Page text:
Eddie Thompson vs. ICI American Holding F/K/A National Starch & Chemical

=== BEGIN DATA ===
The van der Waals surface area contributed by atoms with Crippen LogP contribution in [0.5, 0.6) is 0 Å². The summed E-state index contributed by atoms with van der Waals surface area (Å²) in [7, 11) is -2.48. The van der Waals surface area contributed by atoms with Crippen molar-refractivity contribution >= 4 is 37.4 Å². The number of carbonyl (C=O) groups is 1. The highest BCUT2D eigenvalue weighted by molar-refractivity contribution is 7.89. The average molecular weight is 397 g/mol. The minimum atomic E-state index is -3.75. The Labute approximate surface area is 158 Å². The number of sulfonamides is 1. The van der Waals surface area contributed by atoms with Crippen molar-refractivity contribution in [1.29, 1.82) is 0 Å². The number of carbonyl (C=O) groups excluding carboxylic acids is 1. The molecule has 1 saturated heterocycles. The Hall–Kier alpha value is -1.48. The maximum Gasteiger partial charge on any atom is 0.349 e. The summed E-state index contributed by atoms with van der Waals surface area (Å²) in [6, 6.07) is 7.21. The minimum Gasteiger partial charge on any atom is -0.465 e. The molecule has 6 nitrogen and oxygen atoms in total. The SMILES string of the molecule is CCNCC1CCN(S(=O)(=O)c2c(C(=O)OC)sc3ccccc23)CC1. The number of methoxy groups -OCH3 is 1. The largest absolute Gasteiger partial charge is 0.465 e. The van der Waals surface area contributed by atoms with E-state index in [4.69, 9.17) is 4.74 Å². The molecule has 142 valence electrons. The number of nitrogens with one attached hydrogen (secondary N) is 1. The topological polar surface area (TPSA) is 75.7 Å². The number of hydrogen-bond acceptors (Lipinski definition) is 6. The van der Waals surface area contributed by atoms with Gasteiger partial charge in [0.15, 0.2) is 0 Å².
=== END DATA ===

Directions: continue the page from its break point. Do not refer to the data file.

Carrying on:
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IN THE MISSOURI COURT OF APPEALS WESTERN DISTRICT EDDIE THOMPSON, ) Appellant, ) ) v. ) ) ICI AMERICAN HOLDING f/k/a ) NATIONAL STARCH & CHEMICAL, ) Respondent. ) WD72374 FILED: August 9, 2011 Appeal from the Labor and Industrial Relations Commission Before: Mark D. Pfeiffer, P.J., and Thomas H. Newton and Alok Ahuja, JJ. Eddie Thompson was injured in October 2007 while working for National Starch and Chemical Company, now known as ICI American Holding Company. Thompson filed a workers compensation claim concerning his injuries. He now appeals the Labor and Industrial Commission s Final Award Allowing Compensation, which awarded Thompson compensation for a permanent partial disability, but reduced his award by 37.5% pursuant to § 287.120.5,1 based on the Commission s determination that Thompson s injury was caused by his failure to obey a National Starch safety rule. While we agree with Thompson that the Commission made a $300.00 arithmetical error in calculating his award after the 37.5% reduction, we reject his challenges to the reduction itself, and therefore affirm the Commission s Final Award as modified. 1 Unless otherwise indicated, statutory references are to the RSMo 2000 as updated through the 2010 Cumulative Supplement. Factual Background Thompson had worked at National Starch as a mechanic for over thirty years when he was injured on October 20, 2007. Thompson was injured when he and another employee attempted to replace three broken drive belts on a blending blower at National Starch s North Kansas City plant. Thompson suffered injuries to three fingers on his right hand when they were pinched between a drive belt and a pulley. Thompson and his co-worker had cut the electrical power to the blower prior to beginning work on the broken belts. They failed, however, to eliminate the reverse air flow to the blower. As a result, a sheave2 continued to rotate. Thompson testified that, although he had replaced blower belts before, he had never confronted a sheave that continued to rotate after electrical power to the blower was cut off; the fact that the sheave continued to move was unusual. Instead of shutting off the air valve to the blower or seeking help from a supervisor, Thompson and his co-worker inserted an aluminum broom handle into the machine to stop the sheave from rotating. The broom handle broke shortly after Thompson began working on the blower, resulting in his injury. National Starch argued that Thompson caused his own injury by failing to follow its Lock-Out-Tag-Out safety rules. As a general matter, the Lock-Out Rules require that workers completely de-energize and isolate a piece of equipment from energy sources before any maintenance or repair work is conducted on the equipment, and physically block the equipment from being inadvertently set in motion ( lock out ); the rules also require that tags or placards be placed at the lock-out points, indicating who initiated the lock out, and when, and establishing the person or persons authorized to re-energize the equipment ( tag out ). A sheave is the grooved wheel or pulley of a pulley block or any of several such wheels. WEBSTER S THIRD NEW INT L DICTIONARY 2090 (unabridged ed. 1993). 2 2 An administrative law judge held a hearing on Thompson s workers compensation claim in March 2009. The ALJ awarded Thompson $72,834.39 for temporary total disability, permanent partial disability, and medical costs. The ALJ also assessed a 37.5% reduction to Thompson s award pursuant to § 287.120.5, however, based on his finding that Thompson s injury was caused by his failure to follow National Starch s Lock-Out Rules. Thompson s award was also subject to subject to a $25,364.66 credit for benefits National Starch had previously paid. According to the ALJ, this resulted in total benefits due to Thompson of $19,856.84. Thompson appealed the ALJ s decision to the Commission. The Commission affirmed and adopted the ALJ s award, findings of fact, and conclusions of law. This appeal follows. Standard of Review Our review of the Commission s Final Award is governed by § 287.495.1, which provides: The court, on appeal, shall review only questions of law and may modify, reverse, remand for rehearing, or set aside the award upon any of the following grounds and no other: (1) That the commission acted without or in excess of its powers; (2) That the award was procured by fraud; (3) That the facts found by the commission do not support the award; (4) That there was not sufficient competent evidence in the record to warrant the making of the award. In reviewing a decision of the Commission, we examine the whole record to determine if it contains sufficient competent and substantial evidence to support the award, that is, whether the award is contrary to the overwhelming weight of the evidence. Lawrence v. Anheuser Busch Cos., 310 S.W.3d 248, 250 (Mo. App. E.D. 2010). [W]e review the findings of the Commission and not those of the ALJ. Id. When, as here, the Commission affirms or adopts the findings of 3 the ALJ, we review the decision and findings of the ALJ as adopted by the Commission. Id. In conducting our review, [w]e defer to the Commission on issues concerning credibility and weight to be given conflicting evidence. Bailey v. Phelps Cnty. Reg l Med. Ctr., 328 S.W.3d 770, 773 (Mo. App. S.D. 2010). We review questions of law de novo. Difatta Wheaton v. Dolphin Capital Corp., 271 S.W.3d 594, 595 (Mo. banc 2008); Noah v. Lindbergh Inv., LLC, 320 S.W.3d 212, 215 (Mo. App. E.D. 2010). Analysis Missouri s Workers Compensation Law provides that, [w]here the injury is caused by the failure of the employee to use safety devices where provided by the employer, or from the employee s failure to obey any reasonable rule adopted by the employer for the safety of employees, the compensation and death benefit provided for herein shall be reduced at least twenty-five but not more than fifty percent; provided, that it is shown that the employee had actual knowledge of the rule so adopted by the employer; and provided, further, that the employer had, prior to the injury, made a reasonable effort to cause his or her employees to use the safety device or devices and to obey or follow the rule so adopted for the safety of the employees. § 287.120.5.3 The burden of establishing any affirmative defense is on the employer. . . . In asserting any claim or defense based on a factual proposition, the party asserting such claim or defense must establish that such proposition is more likely to be true than not true. § 287.808. I. Thompson first challenges the Commission s conclusion that his failure to obey the Lock-Out Rules caused his injury. Thompson asserts, instead, that replacing the drive belt at full tension caused the accident. We disagree. 3 We note that, of the benefits awarded to Thompson prior to the 37.5% reduction, $13,991.90 represented the cost of his medical treatment. The Commission applied the 37.5% reduction to these medical costs, as well as to the other elements of Thompson s award. Neither party has addressed whether such medical costs constitute compensation subject to reduction under § 287.120.5, and we accordingly have no occasion to decide the issue. 4 The determination of the cause of an injury is a factual determination, on which we defer to the Commission if competent and substantial evidence supports its conclusions. Leake v. City of Fulton, 316 S.W.3d 528, 532 n.3 (Mo. App. W.D. 2010). The ALJ explained his finding that Thompson s failure to follow the Lock-Out Rules caused his injury as follows: Claimant was injured when his right hand was drawn between a moving pulley and a belt. I find that Claimant was injured because he did not shut off the energy to the blower motor before beginning the belt replacement work. He did not isolate and de-energize the equipment. If he had, the accident would not have occurred. Claimant testified when he was attempting to put on the belt the machine suddenly moved. Mr. Duran[, National Starch s Security Safety Health and Environmental Manager,] testified that the accident was caused by Claimant not locking out of the electrical source and not locking out the air that turned the pulley. Under § 287.120.5, there must be a causal connection between the violation of the employer s safety rule and the employee s injury. Swillum v. Empire Gas Transp., Inc., 698 S.W.2d 921, 929 (Mo. App. S.D. 1985); see also Akers v. Warson Garden Apts., 961 S.W.2d 50, 53 (Mo. 1998) (applying § 287.120.4). Here, sufficient competent and substantial evidence supports the Commission s conclusion that Thompson s injury was caused by his failure to fully isolate and de-energize the blower, in violation of National Starch s Lock-Out Rules. National Starch s Lock-Out Rules explicitly require that [a]ll energy isolating devices that are needed to control the energy to the machine or equipment shall be physically located and operated in such a manner as to isolate the machine or equipment from the energy source(s), and that [a]ll potentially hazardous stored or residual energy shall be relieved, disconnected, restrained, and otherwise rendered safe. The stated purpose of the Lock-Out Rules is to prevent the unexpected or accidental startup of machinery or equipment or release of stored energy which could cause injury to employees precisely the situation which occurred here. 5 Thompson himself testified that when the broom handle broke, the sheave suddenly began to move due to the reverse air flow operating upon it, pulling his hand into the pulley, which resulted in his injuries. Q. Your gloved hand was drawn into the pulley by the drive belt, when it started to be moved by what s been described . . . [as] back flow air out of that bin, is that right? A. Yeah. Q. So your hand was pulled into this pulley by the drive belt and your fingers were, in essence, pinched and cut by the contact between the drive belt and pulley, true? A. True. Similarly, National Starch s accident report found that Thompson s failure to eliminate air flow to the blower led to the injury. The report concluded that no lockouts were used by either employee to eliminate the air flow to the blower (a secondary energy source as reflected by the fact that the sheave continued to rotate after electrical energy was cut), and instead the employees placed a rubber coated aluminum broom handle against the sheave of the blower in an attempt to stop the rotation of the blower. The report explains that [w]hen attempting to install the second belt the employees lost control of the blower and it began to rotate . . . [and] the employee s right hand followed the travel of the belt and was caught between the belt and blower sheave as it rotated clockwise. Further, Richard Duran, the safety manager at National Starch, testified that the accident resulted from Thompson s failure to lock out and de-energize the primary and secondary energy sources of the blower, as well as his failure to adjust the belt assembly to eliminate the tension in the belts as they were being replaced. In light of this evidence, it was reasonable for the Commission to conclude that the failure to lock out all energy sources to the blower caused Thompson s injury, because the injury 6 occurred when his right hand was drawn between a moving pulley and a belt, and the pulley was moving due to Thompson s failure to follow the Lock-Out Rules. Thompson argues that the installation of a replacement drive belt at full tension was the principal cause for the accident. However, even if his failure to adjust the pulley mechanism to reduce the tension in the belt was a concurrent cause of his injuries, in order to constitute the proximate cause of an injury a particular act or omission need not be the sole cause of the injury, as long as it is one of the efficient causes thereof, without which injury would not have resulted. Hensley v. Jackson County, 227 S.W.3d 491, 496 (Mo. banc 2007) (quoting Oldaker v. Peters, 869 S.W.2d 94, 100 (Mo. App. W.D. 1993)).4 Because the Commission s finding that Thompson s failure to follow the Lock-Out Rules bore a causal connection to his injuries is supported by competent and substantial evidence, we have no basis to disturb it, despite evidence of another condition which may also have contributed to his injury. II. Thompson contends in his second Point that the Commission erred in reducing his award because National Starch failed to demonstrate that he knew that the Lock-Out Rules applied to eliminating reverse air flow in the circumstances he faced on October 20, 2007. We disagree. The Commission s Final Award expressly states that it did not believe Thompson s testimony that he did not knowingly violate a safety rule. Thompson acknowledged that he had received training several times on the Lock-Out Rules, and that those rules had not changed 4 See also, e.g., Sundermeyer v. SSM Reg l Health Servs., 271 S.W.3d 552 (Mo. banc 2008): The general rule is that if a defendant is negligent and his [or her] negligence combines with that of another, or with any other independent, intervening cause, he [or she] is liable, although his [or her] negligence was not the sole negligence or the sole proximate cause, and although his [or her] negligence, without such other independent, intervening cause, would not have produced the injury. Id. at 554-55 (quoting Harvey v. Washington, 95 S.W.3d 93, 96 (Mo. banc 2003)). 7 materially in at least the past twenty years. National Starch s records confirm that Thompson received Lock-Out Rules training on ten separate occasions between 1995 and 2007. In September 2007, only one month before his injury, Thompson successfully completed a multiple-choice test on the Lock-Out Rules after receiving training on them. He correctly answered that the Lock-Out Rules apply whenever an employee needs to place a part of their body in or on a machine where work is being performed, that the rules require shutting down equipment, isolating energy, and blocking [and] securing machinery, and that in order to correctly lock out and tag out the equipment one must shutdown equipment, isolate energy and lock out and tag out source, [and] relieve stored energy and test and verify equipment. The evidence before the Commission also supports the finding that Thompson was aware that the Lock-Out Rules applied to the reverse air flow energy which continued to move the blending blower s sheave after electrical energy had been shut off, and that his testimony that he did not knowingly violate the rules was not credible. As noted above, the Lock-Out Rules require that [a]ll potentially hazardous stored or residual energy shall be relieved, disconnected, restrained, and otherwise rendered safe. In this case, the fact that the reverse air flow constituted a significant and potentially dangerous energy source was made evident to Thompson by the fact that it continued to power the sheave even after electrical power to the blower was isolated, a circumstance which Thompson testified was unusual and which he had never experienced before. Thompson acknowledged during cross-examination that air flow was a type of energy in use at the National Starch plant, and that, besides locking out electrical energy, valves controlling air or water could be locked out using chains. His co-worker Ronald Walker testified that the fact that the sheave was rotating in the opposite direction from the way it normally moved when fully energized indicated that the sheave was being powered by reverse 8 air flow coming from a blend bin vent fan. Walker understood that valves could control air and water flow at the plant, and testified that he looked for a hand valve on the blending blower before Thompson s injury, but failed to see one. In addition, Steven Willits, the maintenance planning scheduler at the plant, testified that the Lock-Out Rules required the elimination of all types of energy to a piece of equipment, not just sources of electrical energy, and that the types of energy subject to the rules included pneumatic, which would be air flow through a system. Willits testified that, under the Lock-Out Rules you have to isolate that air flow; either by shutting valves or disconnecting lines, and that he expected maintenance personnel to be familiar with the valves necessary to accomplish this isolation. Accordingly, substantial evidence supports the Commission s finding that Thompson was aware that the Lock-Out Rules applied to reverse air flow, because it is energy requiring isolation and elimination before maintenance. Although Thompson stated that he did not know the location of the valves that would have eliminated the reverse air flow, the Lock-Out Rules apprised him of his responsibility to completely de-energize the equipment before beginning maintenance. Further, Willits testified that National Starch s policy was that, if an employee cannot determine how to lock out a particular energy source, that employee should contact a supervisor before proceeding with any particular maintenance or repair. As such, the evidence supports the Commission s finding that Thompson s inability to locate the back flow shut off valves did not relieve him of his responsibility to comply with Lock-Out Rules. III. Thompson s third Point argues that the Commission erroneously concluded that National Starch made a reasonable effort to compel employee compliance with the Lock-Out Rules. Section 287.120.5 requires that the employer demonstrate that it had, prior to the injury, made a reasonable effort to cause [its] employees . . . to obey or follow the rule[s] so adopted for 9 the safety of the employees. In finding that National Starch satisfied this element of the affirmative defense, the Commission found: The evidence demonstrates that Employer trained its employees, including Claimant, on several occasions about its lock out/tag out rules. Exhibit 3 includes training materials Employer used in training its employees. These materials, as well as the testimony of the witnesses, prove that Employer had made an effort to cause its employees to obey and follow the rules so adopted. I find the training was reasonable. I find the training provided to Employer s employees demonstrated a reasonable effort to cause its employees to obey and follow the rules so adopted. Sufficient competent and substantial evidence supports the Commission s conclusion on this point. Thompson contends that there is no evidence of National Starch enforcing the LockOut Rules against violators of those rules prior to his accident, and that, by its very nature, prior safety-rule instruction does not constitute prior safety-rule enforcement. We disagree. The statute does not require evidence that an employer enforced its safety rules by imposing discipline upon employees who violated the rules. Instead, the statute requires that the Employer make reasonable effort[s] to cause [its] employees . . . to obey or follow the rule[s]. 5 An employer s efforts to train and monitor employee compliance with a safety regulation is relevant to whether the employer took reasonable steps to cause employee compliance. The Commission is not required to conclude that an employer failed to make reasonable efforts to cause its employees to obey or follow safety regulations simply because the record lacks evidence of previous safety violations and consequent discipline. If the employer was prevented from satisfying this requirement of § 287.120.5 without evidence of past employee misconduct and discipline, an employer with a perfect record of employee compliance with safety rules prior to an injury would be foreclosed from asserting the defense. We note that, prior to a 2005 amendment, the statute required that the employer had . . . made a diligent effort to cause employees . . . to obey or follow relevant safety rules, § 287.120.5 RSMo 2000 (emphasis added), as opposed to the reasonable effort required by the current law. 5 10 Here, substantial evidence in the record supports the Commission s determination that National Starch made reasonable efforts to cause employee compliance with its Lock-Out Rules. National Starch distributed written safety materials and conducted regular training seminars educating employees concerning the rules, and warning them that [d]isciplinary action will be taken if employees fail to follow necessary guidelines . . . up to and including termination. Training records revealed that Thompson received almost annual training on these rules between March 1995 and September 2007, and successfully completed a written test to confirm his understanding of those rules. This evidence supports the Commission s conclusion that National Starch s Lock-Out Rules were not simply on the books, and dusted off for purposes of these proceedings, as Thompson contends employees were actively and repeatedly trained on these rules, their comprehension of the rules was confirmed by written tests, and they were warned of discipline up to and including termination if they failed to comply. The Commission did not err in concluding that National Starch engaged in a reasonable effort to cause [its] employees . . . to obey or follow the rule[s], as § 287.120.5 requires. IV. Thompson next argues that the provision in § 287.120.5 reducing an employee s workers compensation award violates his equal protection rights under the Missouri Constitution. Pursuant to article V, section 3 of the Missouri Constitution, the Missouri Supreme Court has exclusive jurisdiction in cases involving the validity of a statute. White v. White, 293 S.W.3d 1, 24 (Mo. App. W.D. 2009) (quoting Ahern v. P & H, LLC, 254 S.W.3d 129, 134 (Mo. App. E.D. 2008)). However, a party s mere assertion of unconstitutionality does not deprive this Court of jurisdiction. Id. When a party s claim is not real and substantial, but, instead, merely colorable, our review is proper. Id. In determining whether a constitutional claim is real and substantial or merely colorable, this Court makes a preliminary inquiry as to whether it 11 presents a contested matter of right that involves fair doubt and reasonable room for disagreement. Id. (citing Mo. Highway & Transp. Comm n v. Merritt, 204 S.W.3d 278, 285 (Mo. App. E.D. 2006)). If this initial inquiry shows that the claim is so legally or factually insubstantial as to be plainly without merit, the claim may be deemed merely colorable. Id. Here, although the specific constitutional claim Thompson raises has not previously been addressed by Missouri courts, for the reasons which follow we conclude that it does not involve fair doubt or reasonable room for disagreement, and thus, that his constitutional claim is merely colorable. We accordingly have jurisdiction to decide it.6 Sections 287.120.4 and .5 makes both employers and employees subject to an increase or decrease of an award for misconduct resulting in an employee s injury. Section 287.120.4 provides that [w]here the injury is caused by the failure of the employer to comply with any statute in this state or any lawful order of the division or the commission, the compensation and death benefit provided for under this chapter shall be increased fifteen percent. Until 2005, § 287.120.5 provided for a corresponding fifteen percent reduction in the compensation and death benefits provided for herein where the injury is caused by . . . the employee s failure to obey any reasonable rule adopted by the employer for the safety of employees. But, in 2005, the General Assembly amended § 287.120.5, which now mandates that the employee s award be reduced at least twenty-five but not more than fifty percent, creating a disparity between the assessments which may be levied against employers and employees. 6 National Starch also argues that Thompson failed to preserve the issue by not raising it before the Commission. However, [s]ince an administrative hearing commission is not empowered to determine the constitutionality of statutes, a party is not required to raise those issues at that level. Tadrus v. Missouri Bd. of Pharmacy, 849 S.W.2d 222, 225 (Mo. App. W.D. 1993) (citing Duncan v. Missouri Bd. of Architects, Prof l Eng rs & Land Surveyors, 744 S.W.2d 524, 531 (Mo. App. E.D. 1988)). 12 Thompson argues that the disparity between the twenty-five to fifty percent reduction applicable to employees under § 287.120.5, compared to the fifteen percent increase applicable to employers under § 287.120.4, is not rationally related to any legitimate state interest, and that this irrational and disparate treatment renders § 287.120.5 unconstitutional. Article I, Section 2 of the Missouri Constitution states [t]hat all persons are created equal and are entitled to equal rights and opportunity under the law. In deciding whether a statute violates the Equal Protection clause, this Court engages in a two-part analysis. Etling v. Westport Heating & Cooling Servs., Inc., 92 S.W.3d 771, 774 (Mo. banc 2003) (footnote omitted). The first step is to determine whether the classification operates to the disadvantage of some suspect class or impinges upon a fundamental right explicitly or implicitly protected by the Constitution. Id. (internal quotation marks omitted). If so, the classification is subject to strict scrutiny and this Court must determine whether it is necessary to accomplish a compelling state interest. Id. If not, review is limited to determining whether the classification is rationally related to a legitimate state interest. Id. Thompson concedes that this case involves neither a suspect class nor a fundamental right, and that rational basis review is accordingly appropriate. Under th[e] [rational-basis] standard, a court will strike down the challenged legislation only if the classification rests on grounds wholly irrelevant to the achievement of the state s objective. Id. (quoting Riche v. Dir. of Revenue, 987 S.W.2d 331, 337 (Mo. banc 1999)). Under this analysis a classification is constitutional if any state of facts can be reasonably conceived that would justify it. Missourians for Tax Justice Educ. Project v. Holden, 959 S.W.2d 100, 104 (Mo. banc 1998) (citing McGowan v. Maryland, 366 U.S. 420, 426 (1961)). [U]nder a rational basis test, the Court does not have to determine whether the legislature should have done something different 13 or whether there is a better means to accomplish the same goal, and certainly not whether the chosen means is the best method. Linton v. Missouri Veterinary Med. Bd., 988 S.W.2d 513, 516 (Mo. banc 1999). Both §§ 287.120.4 and 287.120.5 are rationally designed to further the government s legitimate interest in promoting workplace safety. Prior cases have recognized that, as a general proposition, the purpose of § 287.120.4 is to encourage employers to comply with the laws governing safety, by imposing a financial penalty where an employer s noncompliance causes a compensable injury. Pavia v. Smitty s Supermarket, 118 S.W.3d 228, 244 (Mo. App. S.D. 2003) (emphasis added). Likewise, the general aim of § 298.120.5 is to give employees an incentive to comply with the employer s safety regulations, by shifting to employees a portion of the costs associated with their noncompliance (the provision may also, at least indirectly, provide an incentive to employers to promulgate, train employees on, and enforce safety rules designed to prevent workplace injuries). Thompson s real complaint is not that the sections are irrational when considered separately, but that they are irrational when considered together. According to Thompson, §§ 287.120.4 and 287.120.5 regulate similarly situated entities, yet impose different, and unfairly unequal, monetary assessments on employers and employees. We disagree. Employers and employees are not similarly situated at the time §§ 287.120.4 and .5 are brought into play. At the time those statutes are triggered, an employer has already been recognized to be responsible for fully compensating the employee for a work-related injury in an amount that the legislature has deemed adequate. Given that the employer is already subject to liability for compensating the employee for his or her injuries, the fifteen percent surcharge authorized by § 287.120.4 is akin to an assessment of punitive damages against the employer, since it requires an employer to pay 14 an amount in excess of what is deemed to be adequate compensation. On the other hand, when § 287.120.5 becomes operative, an employee has been held responsible for no share of the costs associated with his own injury. By imposing some (but not all) of those costs on the employee where the employee s violation of a safety rule caused the injury, § 287.120.5 is comparable to the reduction of compensatory damages awards under a comparative fault scheme. (Notably, under a comparative fault scheme the reduction in a damages award due to a claimant s contributory fault can exceed the fifty percent limit imposed by § 287.120.5). The penalty imposed on employers by § 287.120.4 is assessed only after a finding of liability, and not so much to compensate the injured party as to discourage the employer from similar future injury-causing conduct. Conversely, the reduction imposed on employees by § 287.120.5 is designed to shift some of the financial cost of an injury onto the claimant when he or she is at least partially responsible for the accident. Thus, we conclude that employers and employees are not similarly situated at the time §§ 287.120.4 and .5 are applied. In these circumstances, it was not irrational for the legislature to have decided to penalize employers at a lower rate. We therefore reject Thompson s argument that his equal protection rights are violated by the disparate treatment of employers and employees in §§ 287.120.4 and .5. V. Thompson asserts in Point V that the Commission incorrectly calculated the amount he was owed after the 37.5% reduction. We agree. National Starch argues that Thompson waived this claim because he failed to raise the issue before the Commission. The record reveals, however, that Thompson identified the ALJ s mathematical error in his opening brief and oral argument to the Commission, and in a motion to correct the award after the Commission rendered its decision. The claim was preserved for review. 15 As part of its award, the Commission awarded Thompson $19,841.23 in temporary total disability benefits. It then assessed the 37.5% reduction pursuant to § 287.120.5, and reduced those benefits by $7,740.46 (as well as by $11,372.76 for the total temporary disability benefits National Starch had previously paid). However, the Commission miscalculated the proper reduction by $300.00: $7,440.46, not $7,740.46, is 37.5% of $19,841.23. Due to this miscalculation, the Commission erroneously found that Thompson was due total unpaid benefits of $19,856.84, when the correct amount is $20,156.84. Pursuant to § 287.495.1, we accordingly modify the Commission s final award to specify that Thompson is entitled to a net amount of $1,028.01 in total temporary disability benefits, resulting in a total of unpaid benefits due to Thompson of $20,156.84. Conclusion The Commission s Final Award Allowing Compensation is affirmed as modified. Alok Ahuja, Judge All concur. 16